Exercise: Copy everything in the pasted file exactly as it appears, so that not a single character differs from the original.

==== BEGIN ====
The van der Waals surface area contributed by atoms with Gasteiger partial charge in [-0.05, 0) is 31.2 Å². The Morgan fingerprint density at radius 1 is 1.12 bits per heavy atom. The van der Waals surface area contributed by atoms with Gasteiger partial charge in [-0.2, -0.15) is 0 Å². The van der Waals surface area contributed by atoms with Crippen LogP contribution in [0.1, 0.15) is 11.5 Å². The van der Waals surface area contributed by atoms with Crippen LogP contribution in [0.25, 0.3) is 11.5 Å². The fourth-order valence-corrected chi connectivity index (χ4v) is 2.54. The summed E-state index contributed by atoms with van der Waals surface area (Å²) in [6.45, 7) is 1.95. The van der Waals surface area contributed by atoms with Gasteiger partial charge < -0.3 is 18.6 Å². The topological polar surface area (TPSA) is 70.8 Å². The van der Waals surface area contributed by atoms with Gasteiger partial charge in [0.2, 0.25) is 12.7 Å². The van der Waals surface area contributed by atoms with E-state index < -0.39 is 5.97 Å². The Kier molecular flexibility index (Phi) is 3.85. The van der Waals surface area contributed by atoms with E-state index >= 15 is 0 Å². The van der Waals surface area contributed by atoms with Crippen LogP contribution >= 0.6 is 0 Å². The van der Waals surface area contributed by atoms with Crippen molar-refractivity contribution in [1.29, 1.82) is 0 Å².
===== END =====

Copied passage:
The van der Waals surface area contributed by atoms with Gasteiger partial charge in [-0.05, 0) is 31.2 Å². The Morgan fingerprint density at radius 1 is 1.12 bits per heavy atom. The van der Waals surface area contributed by atoms with Gasteiger partial charge in [-0.2, -0.15) is 0 Å². The van der Waals surface area contributed by atoms with Crippen LogP contribution in [0.1, 0.15) is 11.5 Å². The van der Waals surface area contributed by atoms with Crippen LogP contribution in [0.25, 0.3) is 11.5 Å². The fourth-order valence-corrected chi connectivity index (χ4v) is 2.54. The summed E-state index contributed by atoms with van der Waals surface area (Å²) in [6.45, 7) is 1.95. The van der Waals surface area contributed by atoms with Gasteiger partial charge < -0.3 is 18.6 Å². The topological polar surface area (TPSA) is 70.8 Å². The van der Waals surface area contributed by atoms with Gasteiger partial charge in [0.2, 0.25) is 12.7 Å². The van der Waals surface area contributed by atoms with E-state index < -0.39 is 5.97 Å². The Kier molecular flexibility index (Phi) is 3.85. The van der Waals surface area contributed by atoms with E-state index >= 15 is 0 Å². The van der Waals surface area contributed by atoms with Crippen LogP contribution >= 0.6 is 0 Å². The van der Waals surface area contributed by atoms with Crippen molar-refractivity contribution in [1.29, 1.82) is 0 Å².